The production of palm oil, soy, beef and timber are key drivers of global forest loss. For this reason, over 470 companies involved in the production, processing or distribution of these commodities have issued commitments to eliminate or reduce deforestation from their supply chains. However, the effectiveness of these commitments is uncertain since there is considerable variation in ambition and scope and there are no globally agreed definitions of what constitutes a forest. Many commitments identify high conservation value forests (HCVFs), high carbon stock forests (HCSFs) and forests on tropical peatland as priority areas for conservation. This allows for mapping of the global extent of forest areas classified as such, to achieve an assessment of the area that may be at reduced risk of development if companies comply with their zero deforestation commitments. Depending on the criteria used, the results indicate that between 34% and 74% of global forests qualify as either HCVF, HCSF or forests on tropical peatland. However, we found that the total extent of these forest areas varies widely depending on the choice of forest map. Within forests which were not designated as HCVF, HCSF or forests on tropical peatland, there is substantial overlap with areas that are highly suitable for agricultural development. Since these areas are unlikely to be protected by zero-deforestation commitments, they may be subject to increased pressure resulting from leakage of areas designated as HCVF, HCSF and tropical peatland forests. Considerable uncertainties around future outcomes remain, since only a proportion of the global market is currently covered by corporate commitments. Further work is needed to map the synergies between corporate commitments and government policies on land use. In addition, standardized criteria for delineating forests covered by the commitments are recommended.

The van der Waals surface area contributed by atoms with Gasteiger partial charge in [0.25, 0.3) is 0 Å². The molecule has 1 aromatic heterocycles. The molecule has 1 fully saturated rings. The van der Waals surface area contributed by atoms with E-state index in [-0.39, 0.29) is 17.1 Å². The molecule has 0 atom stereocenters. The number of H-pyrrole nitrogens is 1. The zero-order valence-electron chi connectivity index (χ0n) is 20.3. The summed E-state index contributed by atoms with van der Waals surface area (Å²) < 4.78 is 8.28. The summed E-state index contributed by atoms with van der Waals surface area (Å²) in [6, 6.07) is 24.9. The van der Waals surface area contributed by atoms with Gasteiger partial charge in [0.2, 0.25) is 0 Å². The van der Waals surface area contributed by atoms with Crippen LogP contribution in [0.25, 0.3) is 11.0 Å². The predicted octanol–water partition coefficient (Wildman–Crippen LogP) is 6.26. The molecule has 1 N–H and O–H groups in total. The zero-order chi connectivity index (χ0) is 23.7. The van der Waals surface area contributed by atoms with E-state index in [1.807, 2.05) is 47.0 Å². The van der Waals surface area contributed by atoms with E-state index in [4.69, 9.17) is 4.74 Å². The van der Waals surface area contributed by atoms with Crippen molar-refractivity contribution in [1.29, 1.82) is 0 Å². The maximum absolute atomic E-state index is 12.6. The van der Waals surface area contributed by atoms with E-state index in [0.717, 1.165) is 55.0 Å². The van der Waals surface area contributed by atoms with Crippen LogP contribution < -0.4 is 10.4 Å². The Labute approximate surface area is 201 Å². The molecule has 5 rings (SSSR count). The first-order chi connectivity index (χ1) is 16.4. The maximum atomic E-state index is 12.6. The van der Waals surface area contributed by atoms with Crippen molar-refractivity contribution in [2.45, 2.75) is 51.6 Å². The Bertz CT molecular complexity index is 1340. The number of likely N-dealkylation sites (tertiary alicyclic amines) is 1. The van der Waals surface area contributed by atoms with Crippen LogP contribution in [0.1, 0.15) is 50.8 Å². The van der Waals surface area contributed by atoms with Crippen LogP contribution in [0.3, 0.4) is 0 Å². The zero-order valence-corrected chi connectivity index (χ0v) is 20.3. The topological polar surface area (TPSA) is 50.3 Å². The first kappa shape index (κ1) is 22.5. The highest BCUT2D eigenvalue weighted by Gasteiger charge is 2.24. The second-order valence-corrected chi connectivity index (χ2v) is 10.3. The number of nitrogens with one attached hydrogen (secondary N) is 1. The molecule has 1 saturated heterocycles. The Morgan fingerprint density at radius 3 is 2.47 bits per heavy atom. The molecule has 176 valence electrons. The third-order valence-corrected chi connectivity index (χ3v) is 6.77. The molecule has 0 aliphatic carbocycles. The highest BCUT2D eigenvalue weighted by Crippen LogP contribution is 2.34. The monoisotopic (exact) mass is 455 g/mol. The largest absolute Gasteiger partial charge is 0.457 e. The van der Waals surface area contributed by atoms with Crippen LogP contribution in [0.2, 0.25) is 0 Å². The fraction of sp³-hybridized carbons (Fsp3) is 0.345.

- corporate commitment
- high carbon stock forests
- high conservation value forests
- tropical peatlands
- zero deforestation commitments